Now when we execute our JSP, SimpleForeachTag will repeat its body four times (one for each string in elements ); first with 1 as the value of the item (our iterator), and lastly with 4 as its value. 10.2 Generalized iterating tags In perusing the implementation of SimpleForeachTag it appears that most of the work done by the tag is not unique to it. In fact, other than the creation of the Iterator object in parseElements() all the other code was generic. True, some tags will not want to expose an iterator, and others may want to expose more than a single iterator as a scripting variable (for some other tag-specific purpose), but these tags are not representative of the majority. In most cases, tags will differ only in the objects they iterate (some will iterate over an Enumeration, others on Array, etc.) but the general structure will stay the same; a single iterator scripting variable will be exposed and updated for each element. Based on this general iterating structure, we ll build: A generic iteration interface that lets the tag developer specify how to iterate over some set of objects. A basic iterator tag that takes a generic iteration object (Enumeration, Array, etc.) and iterates on it. Creating these two, generic components will then streamline the creation of various iteration tags. These specialized iteration tags will be custom-built, based on the type of Java object to be contained in the iterator, and the iterator type in which these objects are to be contained. For example, our SimpleForeachTag had an iterator type of java.util.Iterator, and contained in that iterator was a list of Strings. We are now going to build these two components (the class and interface) and modify SimpleForeachTag to use this new, more generic infrastructure. 10.2.1 A generic iteration interface Before looking into the new ForeachTag, let s study the generic iteration infrastructure on which it is constructed, starting with the generic iteration interface as seen in listing 10.4.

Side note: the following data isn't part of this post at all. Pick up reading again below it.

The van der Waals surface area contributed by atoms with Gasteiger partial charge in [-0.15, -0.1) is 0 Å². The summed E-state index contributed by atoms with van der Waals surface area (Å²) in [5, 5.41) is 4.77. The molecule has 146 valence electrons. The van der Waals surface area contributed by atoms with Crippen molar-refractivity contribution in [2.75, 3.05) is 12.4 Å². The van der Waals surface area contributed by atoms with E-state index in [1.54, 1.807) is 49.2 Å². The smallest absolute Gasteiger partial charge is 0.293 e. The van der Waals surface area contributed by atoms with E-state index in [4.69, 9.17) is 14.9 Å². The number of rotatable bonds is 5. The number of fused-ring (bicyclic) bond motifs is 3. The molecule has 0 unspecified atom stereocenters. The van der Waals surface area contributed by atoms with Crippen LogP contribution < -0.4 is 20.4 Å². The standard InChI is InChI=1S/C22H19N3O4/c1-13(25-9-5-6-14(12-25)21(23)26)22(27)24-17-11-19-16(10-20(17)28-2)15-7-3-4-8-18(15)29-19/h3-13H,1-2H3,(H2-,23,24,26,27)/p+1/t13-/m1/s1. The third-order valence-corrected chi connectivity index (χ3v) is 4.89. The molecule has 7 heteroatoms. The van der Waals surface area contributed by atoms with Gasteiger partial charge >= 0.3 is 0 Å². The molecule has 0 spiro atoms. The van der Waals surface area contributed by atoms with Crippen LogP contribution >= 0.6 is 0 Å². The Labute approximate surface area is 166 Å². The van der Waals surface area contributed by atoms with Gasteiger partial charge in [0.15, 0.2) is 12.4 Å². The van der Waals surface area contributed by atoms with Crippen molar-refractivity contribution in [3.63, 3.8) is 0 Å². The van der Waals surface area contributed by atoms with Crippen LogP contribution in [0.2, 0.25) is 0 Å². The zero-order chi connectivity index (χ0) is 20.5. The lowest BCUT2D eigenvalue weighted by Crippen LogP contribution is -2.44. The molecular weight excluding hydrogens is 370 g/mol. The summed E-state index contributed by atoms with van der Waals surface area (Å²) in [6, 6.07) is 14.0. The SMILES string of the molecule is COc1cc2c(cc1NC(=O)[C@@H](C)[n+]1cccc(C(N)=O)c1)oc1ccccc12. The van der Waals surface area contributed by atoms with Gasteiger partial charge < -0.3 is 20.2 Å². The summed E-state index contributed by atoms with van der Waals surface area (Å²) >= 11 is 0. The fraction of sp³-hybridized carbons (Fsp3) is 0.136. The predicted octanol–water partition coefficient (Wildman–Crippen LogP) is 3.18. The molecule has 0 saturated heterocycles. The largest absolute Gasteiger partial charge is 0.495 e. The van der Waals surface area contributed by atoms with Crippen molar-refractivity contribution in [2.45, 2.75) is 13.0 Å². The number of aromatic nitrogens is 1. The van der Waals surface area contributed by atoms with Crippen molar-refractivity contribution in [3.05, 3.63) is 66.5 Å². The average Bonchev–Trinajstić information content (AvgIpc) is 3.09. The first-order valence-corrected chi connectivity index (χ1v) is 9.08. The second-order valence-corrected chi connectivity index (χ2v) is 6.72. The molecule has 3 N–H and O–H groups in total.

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Iterating with tags 101 to export the values

Iterating with tags 101 to export the values of the iterator, we ll create a TagExtraInfo class for it that will inform the runtime of this. We ll call this class ForeachTagExtraInfo. Its implementation is in listing 10.2 wherein you see that it merely notifies the JSP runtime that a new scripting variable of type String is exported. Listing 10.2 Source code for the ForeachTagExtraInfo class package book.iteration; import javax.servlet.jsp.tagext.TagData; import javax.servlet.jsp.tagext.TagExtraInfo; import javax.servlet.jsp.tagext.VariableInfo; public class ForeachTagExtraInfo extends TagExtraInfo { public VariableInfo[] getVariableInfo(TagData data) { VariableInfo[] rc = new VariableInfo[1]; rc[0] = new VariableInfo(data.getId(), java.lang.String, true, VariableInfo.NESTED); return rc; } } NOTE Note that the scope defined for the scripting variable is NESTED, meaning the variable exists and is accessible only within the body of the tag that exported it. This is important since the variable we export is our iterator, and so should exist only within the body of the loop. SimpleForeachTag in action Having written SimpleForeachTag and its TagExtraInfo we can now write JSP code to work with it. Since this is only the beginning of our iteration tags discussion, we will take that same JSP fragment and make it the content of our JSP as seen in listing 10.3. Listing 10.3 JSP driver for SimpleForeachTag < %@ page errorPage="error.jsp" %> < %@ taglib uri="http://www.manning.com/jsptagsbook/iteration-taglib" prefix="iter" %> JSP Web Hosting services